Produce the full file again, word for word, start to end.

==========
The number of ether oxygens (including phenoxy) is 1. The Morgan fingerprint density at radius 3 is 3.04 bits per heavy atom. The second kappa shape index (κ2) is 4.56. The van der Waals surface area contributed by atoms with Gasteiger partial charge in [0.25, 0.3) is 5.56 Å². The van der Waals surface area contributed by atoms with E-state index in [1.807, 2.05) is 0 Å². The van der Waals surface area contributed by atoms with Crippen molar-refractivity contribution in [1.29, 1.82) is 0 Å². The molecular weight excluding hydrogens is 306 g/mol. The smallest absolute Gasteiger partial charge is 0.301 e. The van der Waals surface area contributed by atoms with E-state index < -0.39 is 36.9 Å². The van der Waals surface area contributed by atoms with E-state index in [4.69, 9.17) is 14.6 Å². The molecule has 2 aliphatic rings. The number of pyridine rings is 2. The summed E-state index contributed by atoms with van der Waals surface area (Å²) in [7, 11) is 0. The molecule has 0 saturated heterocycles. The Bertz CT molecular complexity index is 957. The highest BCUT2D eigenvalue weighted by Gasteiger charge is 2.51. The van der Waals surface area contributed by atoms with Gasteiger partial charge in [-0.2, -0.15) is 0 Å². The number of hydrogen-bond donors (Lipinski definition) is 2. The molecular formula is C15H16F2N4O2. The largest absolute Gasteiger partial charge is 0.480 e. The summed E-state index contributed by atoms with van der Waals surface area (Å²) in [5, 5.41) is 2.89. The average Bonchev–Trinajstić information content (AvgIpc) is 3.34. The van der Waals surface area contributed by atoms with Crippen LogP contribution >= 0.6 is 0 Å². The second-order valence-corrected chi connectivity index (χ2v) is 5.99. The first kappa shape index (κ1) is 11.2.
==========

The number of ether oxygens (including phenoxy) is 1. The Morgan fingerprint density at radius 3 is 3.04 bits per heavy atom. The second kappa shape index (κ2) is 4.56. The van der Waals surface area contributed by atoms with Gasteiger partial charge in [0.25, 0.3) is 5.56 Å². The van der Waals surface area contributed by atoms with E-state index in [1.807, 2.05) is 0 Å². The van der Waals surface area contributed by atoms with Crippen molar-refractivity contribution in [1.29, 1.82) is 0 Å². The molecular weight excluding hydrogens is 306 g/mol. The smallest absolute Gasteiger partial charge is 0.301 e. The van der Waals surface area contributed by atoms with E-state index < -0.39 is 36.9 Å². The van der Waals surface area contributed by atoms with E-state index in [4.69, 9.17) is 14.6 Å². The molecule has 2 aliphatic rings. The number of pyridine rings is 2. The summed E-state index contributed by atoms with van der Waals surface area (Å²) in [7, 11) is 0. The molecule has 0 saturated heterocycles. The Bertz CT molecular complexity index is 957. The highest BCUT2D eigenvalue weighted by Gasteiger charge is 2.51. The van der Waals surface area contributed by atoms with Gasteiger partial charge in [-0.2, -0.15) is 0 Å². The number of hydrogen-bond donors (Lipinski definition) is 2. The molecular formula is C15H16F2N4O2. The largest absolute Gasteiger partial charge is 0.480 e. The summed E-state index contributed by atoms with van der Waals surface area (Å²) in [5, 5.41) is 2.89. The average Bonchev–Trinajstić information content (AvgIpc) is 3.34. The van der Waals surface area contributed by atoms with Crippen LogP contribution >= 0.6 is 0 Å². The second-order valence-corrected chi connectivity index (χ2v) is 5.99. The first kappa shape index (κ1) is 11.2.